The reason that I ask is, living in rural Arizona, there are places where a private chapel might be the only chance for someone to experience prolonged adoration. It’s nearly impossiable for some folks to make it into a town on a regular basis for adoration. I can see the risks associated with allowing the Blessed Sacrament to be removed from a parish. But I can also see the benefit.

  11. moon1234 says:

    I don’t think any priest or Bishop would leave the blessed sacrament in a private chapel unless there was grwat trust. [Ummmmm, yes. Indeed.] I always thought it was illegal cannonically to leave the blessed sacrament in a private individuals home/chapel? [Again, with the permission of the bishop it can be done.]

  12. albizzi says:

    I know a family in a remote house (15 km from the nearest village)in the French
    Alps who was bestowed forever by Pope Pius VII the amazing privilege of keeping the Holy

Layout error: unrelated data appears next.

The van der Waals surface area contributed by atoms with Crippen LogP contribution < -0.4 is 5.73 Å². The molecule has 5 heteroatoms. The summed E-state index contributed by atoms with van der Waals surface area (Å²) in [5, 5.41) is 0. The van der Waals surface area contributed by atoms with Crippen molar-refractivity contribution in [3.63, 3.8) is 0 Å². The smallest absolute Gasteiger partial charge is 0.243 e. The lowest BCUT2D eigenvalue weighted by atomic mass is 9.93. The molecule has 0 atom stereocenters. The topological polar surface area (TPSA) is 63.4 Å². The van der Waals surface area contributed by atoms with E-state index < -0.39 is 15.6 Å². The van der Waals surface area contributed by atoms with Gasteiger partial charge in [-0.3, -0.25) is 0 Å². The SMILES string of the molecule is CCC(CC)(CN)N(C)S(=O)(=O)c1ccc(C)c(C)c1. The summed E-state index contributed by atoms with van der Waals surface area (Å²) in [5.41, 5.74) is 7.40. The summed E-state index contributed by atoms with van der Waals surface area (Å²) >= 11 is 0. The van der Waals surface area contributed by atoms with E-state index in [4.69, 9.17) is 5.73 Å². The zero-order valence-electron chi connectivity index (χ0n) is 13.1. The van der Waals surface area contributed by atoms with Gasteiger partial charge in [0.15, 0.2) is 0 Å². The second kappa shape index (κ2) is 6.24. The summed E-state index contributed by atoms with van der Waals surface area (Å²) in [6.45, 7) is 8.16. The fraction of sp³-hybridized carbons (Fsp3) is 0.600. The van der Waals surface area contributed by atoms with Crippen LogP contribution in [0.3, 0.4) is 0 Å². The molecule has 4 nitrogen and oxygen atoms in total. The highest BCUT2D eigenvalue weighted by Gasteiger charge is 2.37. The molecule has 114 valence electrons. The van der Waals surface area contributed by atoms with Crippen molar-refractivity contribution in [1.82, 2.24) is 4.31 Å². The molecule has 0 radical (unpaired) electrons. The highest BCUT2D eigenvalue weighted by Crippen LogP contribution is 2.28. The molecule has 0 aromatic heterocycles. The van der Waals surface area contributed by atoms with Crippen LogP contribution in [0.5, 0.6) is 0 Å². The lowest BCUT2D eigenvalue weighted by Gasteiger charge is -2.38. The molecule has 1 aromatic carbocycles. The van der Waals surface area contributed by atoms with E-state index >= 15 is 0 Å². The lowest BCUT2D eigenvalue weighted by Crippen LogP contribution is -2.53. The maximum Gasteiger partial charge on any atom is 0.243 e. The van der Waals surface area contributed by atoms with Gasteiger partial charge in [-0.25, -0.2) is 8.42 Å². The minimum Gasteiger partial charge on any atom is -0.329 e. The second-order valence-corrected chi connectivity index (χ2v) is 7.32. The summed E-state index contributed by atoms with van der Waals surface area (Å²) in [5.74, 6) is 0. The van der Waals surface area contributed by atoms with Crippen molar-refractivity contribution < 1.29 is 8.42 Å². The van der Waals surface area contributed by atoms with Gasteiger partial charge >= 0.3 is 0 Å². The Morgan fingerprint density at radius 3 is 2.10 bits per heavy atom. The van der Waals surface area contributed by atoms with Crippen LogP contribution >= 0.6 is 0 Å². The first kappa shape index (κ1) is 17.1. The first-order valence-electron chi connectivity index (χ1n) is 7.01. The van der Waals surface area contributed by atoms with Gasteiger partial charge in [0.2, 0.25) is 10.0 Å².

Sacrament in a monstrance in “chapel” inside their home.
    This privilege once was questioned by the local bishop. This family could provide officil documents from the Vatican and the bishop agreed because in fact their ancestor could help Pope Pius VII to forward out secret messages when he was held as a prisoner by Napoleon.
    I am afraid they can proceed so for a long time since their father died 10 years ago and all the children no longer stay at home and their mother is an old sick lady.

  13. lofstrr says:

    “However, were a sacred vessel to be sold it would lose its consecrated character. It would be “desecrated”.”

    This is interesting. I had always wondered. So when a consecrated church property is sold it is also desecrated? I had always wondered if it was possible, or rather, correct to ever sell a consecrated thing since it seems like it belongs to God after being consecrated. I suppose it falls in the category of “it shouldn’t ever happen but someone of authority such as a Bishop can.” Would this be correct?

    What about simply Blessed things? If you sold a blessed rosary without the intention of selling the blessing but only the object, would it loose its blessed nature?

  14. brave_yankee says:

    What about Altar Servers who are assisting a priest by putting the Monstrance on the Altar? I am currently Altar Serving and have to put up the Monstrance before our Eucharistic Holy Hour. Is this allowed?